20 “But now indeed there are many members, yet one body. 21And the eye cannot say to the hand, “I have no need of you”; nor again the head to the feet, “I have no need of you.” 22No, much rather, those members of the body which seem to be weaker are necessary.”
Beginning at verse 20, we have a transition from those who feel inferior in their gifts to those who feel superior (12:20-26).
“But now” indicates that superiority and autonomy was a reality in the Corinthian church.
indeed there are many members, yet one body.
As the human body is one organism, so is the church, an integrated organism of many parts mutually dependent.
And the eye cannot say to the hand, “I have no need of you”;
Now we come to those people with gifts that they deem superior to other gifts. The eye feels superior to the hand. He suffers from a superiority complex. The idea that we can get along without other believers is a fantasy of the ego.
We have the phrase “I have no need of you” twice in this verse, implying that the Corinthians felt they did not need other people in ministry. They had the Lone Ranger complex. This sense of independence is not healthy in the body of Christ. The eye cannot get along without the hand. The moment the eye thinks so, then an ash flies in the eye, and it cries out to the hand to wipe the fleck away. “Oh, hand, do something quickly. Get that ash out of my eye.” The hand responds, “What did you say to me just a few minutes ago? Didn’t you say, ‘I have no need of you’?”
nor again the head to the feet, “I have no need of you.”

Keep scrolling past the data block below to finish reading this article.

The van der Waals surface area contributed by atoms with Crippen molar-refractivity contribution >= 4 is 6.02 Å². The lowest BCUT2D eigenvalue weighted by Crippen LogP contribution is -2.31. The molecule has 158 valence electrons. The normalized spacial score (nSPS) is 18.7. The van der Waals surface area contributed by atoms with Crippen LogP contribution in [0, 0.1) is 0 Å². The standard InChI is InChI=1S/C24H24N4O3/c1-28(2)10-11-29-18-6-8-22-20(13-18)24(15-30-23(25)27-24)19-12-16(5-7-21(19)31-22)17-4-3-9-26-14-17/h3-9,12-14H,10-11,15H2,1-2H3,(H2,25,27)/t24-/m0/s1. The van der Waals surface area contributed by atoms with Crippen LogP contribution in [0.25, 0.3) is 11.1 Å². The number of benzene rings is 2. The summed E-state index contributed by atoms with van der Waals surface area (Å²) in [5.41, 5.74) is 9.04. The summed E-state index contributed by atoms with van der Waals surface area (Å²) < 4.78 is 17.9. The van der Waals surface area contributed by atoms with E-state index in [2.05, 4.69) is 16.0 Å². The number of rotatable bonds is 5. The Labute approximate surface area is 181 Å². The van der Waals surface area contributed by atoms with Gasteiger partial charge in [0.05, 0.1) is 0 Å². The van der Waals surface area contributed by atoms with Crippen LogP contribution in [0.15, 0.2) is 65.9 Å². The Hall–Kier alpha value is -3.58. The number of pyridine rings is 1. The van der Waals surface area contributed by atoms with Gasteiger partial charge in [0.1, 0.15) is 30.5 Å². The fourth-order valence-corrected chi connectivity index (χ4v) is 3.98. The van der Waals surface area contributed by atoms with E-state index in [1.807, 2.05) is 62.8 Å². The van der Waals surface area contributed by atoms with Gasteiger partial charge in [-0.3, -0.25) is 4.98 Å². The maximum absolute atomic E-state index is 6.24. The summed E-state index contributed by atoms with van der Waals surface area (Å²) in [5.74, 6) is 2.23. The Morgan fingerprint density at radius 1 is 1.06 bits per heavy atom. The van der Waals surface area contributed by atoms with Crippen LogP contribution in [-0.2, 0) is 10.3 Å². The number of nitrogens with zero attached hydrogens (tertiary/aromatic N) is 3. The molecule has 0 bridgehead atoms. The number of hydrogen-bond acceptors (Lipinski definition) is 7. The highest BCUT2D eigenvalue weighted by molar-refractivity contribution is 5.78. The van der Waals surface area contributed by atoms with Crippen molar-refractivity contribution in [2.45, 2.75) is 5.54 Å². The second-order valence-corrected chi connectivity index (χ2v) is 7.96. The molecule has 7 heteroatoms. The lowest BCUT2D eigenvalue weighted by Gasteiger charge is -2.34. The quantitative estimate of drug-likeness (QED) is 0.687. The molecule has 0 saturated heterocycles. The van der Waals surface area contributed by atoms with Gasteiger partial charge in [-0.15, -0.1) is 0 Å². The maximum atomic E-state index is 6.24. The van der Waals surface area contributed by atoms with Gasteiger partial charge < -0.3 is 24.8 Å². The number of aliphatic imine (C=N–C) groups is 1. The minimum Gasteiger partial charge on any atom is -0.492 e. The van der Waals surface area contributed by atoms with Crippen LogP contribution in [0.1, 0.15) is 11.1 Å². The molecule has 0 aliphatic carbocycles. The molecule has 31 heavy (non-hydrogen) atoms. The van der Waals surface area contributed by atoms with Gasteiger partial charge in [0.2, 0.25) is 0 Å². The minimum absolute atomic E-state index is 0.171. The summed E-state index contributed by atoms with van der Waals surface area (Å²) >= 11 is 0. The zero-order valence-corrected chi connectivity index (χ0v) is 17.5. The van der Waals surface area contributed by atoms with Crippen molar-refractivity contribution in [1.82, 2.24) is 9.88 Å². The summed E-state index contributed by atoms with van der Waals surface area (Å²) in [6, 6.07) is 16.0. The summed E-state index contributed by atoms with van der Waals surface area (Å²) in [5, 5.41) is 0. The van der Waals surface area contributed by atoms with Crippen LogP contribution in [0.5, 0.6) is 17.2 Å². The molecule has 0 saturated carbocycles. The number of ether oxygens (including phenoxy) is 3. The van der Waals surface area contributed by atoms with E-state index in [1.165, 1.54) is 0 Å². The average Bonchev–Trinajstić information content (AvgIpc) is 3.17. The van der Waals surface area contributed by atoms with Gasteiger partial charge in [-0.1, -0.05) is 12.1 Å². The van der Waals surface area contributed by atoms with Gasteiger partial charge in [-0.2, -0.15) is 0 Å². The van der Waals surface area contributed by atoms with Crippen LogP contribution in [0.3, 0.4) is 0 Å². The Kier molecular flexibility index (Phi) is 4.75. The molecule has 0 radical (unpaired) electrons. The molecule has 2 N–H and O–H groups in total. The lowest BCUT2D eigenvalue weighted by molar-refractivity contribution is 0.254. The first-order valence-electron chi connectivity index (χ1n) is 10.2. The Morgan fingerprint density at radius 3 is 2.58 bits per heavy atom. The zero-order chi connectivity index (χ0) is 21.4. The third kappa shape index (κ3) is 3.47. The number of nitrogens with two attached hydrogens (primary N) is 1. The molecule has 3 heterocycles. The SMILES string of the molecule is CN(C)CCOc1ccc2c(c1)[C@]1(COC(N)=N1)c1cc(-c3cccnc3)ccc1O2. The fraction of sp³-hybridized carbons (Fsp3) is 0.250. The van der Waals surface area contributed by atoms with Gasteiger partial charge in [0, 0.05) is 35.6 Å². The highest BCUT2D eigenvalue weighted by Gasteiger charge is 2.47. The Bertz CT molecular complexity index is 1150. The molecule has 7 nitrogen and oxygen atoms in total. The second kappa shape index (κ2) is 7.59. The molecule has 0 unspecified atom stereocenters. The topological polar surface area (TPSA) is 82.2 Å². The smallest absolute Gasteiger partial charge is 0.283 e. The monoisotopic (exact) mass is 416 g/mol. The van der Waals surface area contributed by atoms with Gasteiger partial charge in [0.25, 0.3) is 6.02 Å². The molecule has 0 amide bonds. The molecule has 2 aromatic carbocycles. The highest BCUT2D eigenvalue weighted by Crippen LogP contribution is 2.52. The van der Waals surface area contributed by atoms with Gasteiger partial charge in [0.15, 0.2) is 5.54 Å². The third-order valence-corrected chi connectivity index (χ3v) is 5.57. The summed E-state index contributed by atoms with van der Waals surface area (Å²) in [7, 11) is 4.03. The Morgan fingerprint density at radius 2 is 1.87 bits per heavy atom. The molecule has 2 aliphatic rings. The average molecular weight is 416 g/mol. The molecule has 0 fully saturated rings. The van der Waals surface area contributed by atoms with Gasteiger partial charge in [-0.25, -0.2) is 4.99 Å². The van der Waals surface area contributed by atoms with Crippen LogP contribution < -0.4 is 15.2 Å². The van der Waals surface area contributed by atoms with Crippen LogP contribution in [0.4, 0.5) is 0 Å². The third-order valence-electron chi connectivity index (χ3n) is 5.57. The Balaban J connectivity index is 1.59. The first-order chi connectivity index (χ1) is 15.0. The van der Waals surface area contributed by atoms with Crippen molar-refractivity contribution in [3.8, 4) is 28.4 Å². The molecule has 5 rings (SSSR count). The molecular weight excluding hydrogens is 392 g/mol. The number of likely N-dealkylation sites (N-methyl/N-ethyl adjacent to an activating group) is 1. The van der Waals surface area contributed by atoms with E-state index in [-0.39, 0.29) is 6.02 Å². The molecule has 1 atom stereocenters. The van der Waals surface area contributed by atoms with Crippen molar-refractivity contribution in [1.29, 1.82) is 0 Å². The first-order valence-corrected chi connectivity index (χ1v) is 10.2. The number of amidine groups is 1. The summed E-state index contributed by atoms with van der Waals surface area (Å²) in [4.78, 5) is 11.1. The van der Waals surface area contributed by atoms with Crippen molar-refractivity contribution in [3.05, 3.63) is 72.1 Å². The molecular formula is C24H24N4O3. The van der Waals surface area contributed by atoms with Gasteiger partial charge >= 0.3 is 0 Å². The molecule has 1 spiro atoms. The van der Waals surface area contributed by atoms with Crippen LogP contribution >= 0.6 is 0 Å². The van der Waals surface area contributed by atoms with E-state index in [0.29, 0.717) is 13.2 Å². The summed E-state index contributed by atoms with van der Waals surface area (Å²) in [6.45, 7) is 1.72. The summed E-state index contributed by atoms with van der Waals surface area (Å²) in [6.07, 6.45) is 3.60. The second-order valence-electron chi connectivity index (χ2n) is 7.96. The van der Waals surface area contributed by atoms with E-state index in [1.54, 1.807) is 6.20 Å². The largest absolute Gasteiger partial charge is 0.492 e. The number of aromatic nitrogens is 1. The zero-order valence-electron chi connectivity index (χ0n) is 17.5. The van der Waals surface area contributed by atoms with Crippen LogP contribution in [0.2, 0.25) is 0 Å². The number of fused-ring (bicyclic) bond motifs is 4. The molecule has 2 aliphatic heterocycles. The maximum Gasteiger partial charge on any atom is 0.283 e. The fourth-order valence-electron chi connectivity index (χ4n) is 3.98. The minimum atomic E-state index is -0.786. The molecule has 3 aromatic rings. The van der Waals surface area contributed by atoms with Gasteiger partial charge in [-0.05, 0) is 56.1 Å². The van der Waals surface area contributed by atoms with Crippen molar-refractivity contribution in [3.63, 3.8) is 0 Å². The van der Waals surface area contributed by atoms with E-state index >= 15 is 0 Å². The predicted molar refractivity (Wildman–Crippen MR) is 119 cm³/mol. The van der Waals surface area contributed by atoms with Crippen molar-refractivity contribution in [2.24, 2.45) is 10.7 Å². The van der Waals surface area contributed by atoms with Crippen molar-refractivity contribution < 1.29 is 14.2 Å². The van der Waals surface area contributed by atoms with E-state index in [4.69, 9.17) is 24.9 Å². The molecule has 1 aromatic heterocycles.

The head is another member that feels superior to the feet. Feet are indispensable to the head. If the head wants to go to the next room, he must call upon the feet to transport him there. About the time the head says to the feet, “I have no need of you,” he then wants to go to the next room. So the feet say, “Well, if you want to go into the other room, go by yourself!” The head has no means of locomotion without the feet.
No, much rather,
This is a strong adversative. The polar opposite to the idea that a gift is superior to so-called inferior gifts is the truth that the “weaker” gifts are necessary.
those members of the body which seem to be weaker are necessary.
No one is indispensable in ministry. We all need each other. Things are not always what they appear to be. Unobtrusive things are necessary. I have never seen my kidneys, but they are necessary. They are not as big or as visible as my arm, but they are necessary.
Interdependence rather than independence is God’s norm for how the church functions.
Autonomy in ministry is a major problem today. It is a common proclivity for people with superior giftedness to have a sense of self-sufficiency. Along with this is comes a tendency towards overestimating our own importance and undervaluing the contribution of others. It is easy to overestimate our importance. Individualism appeals to pride.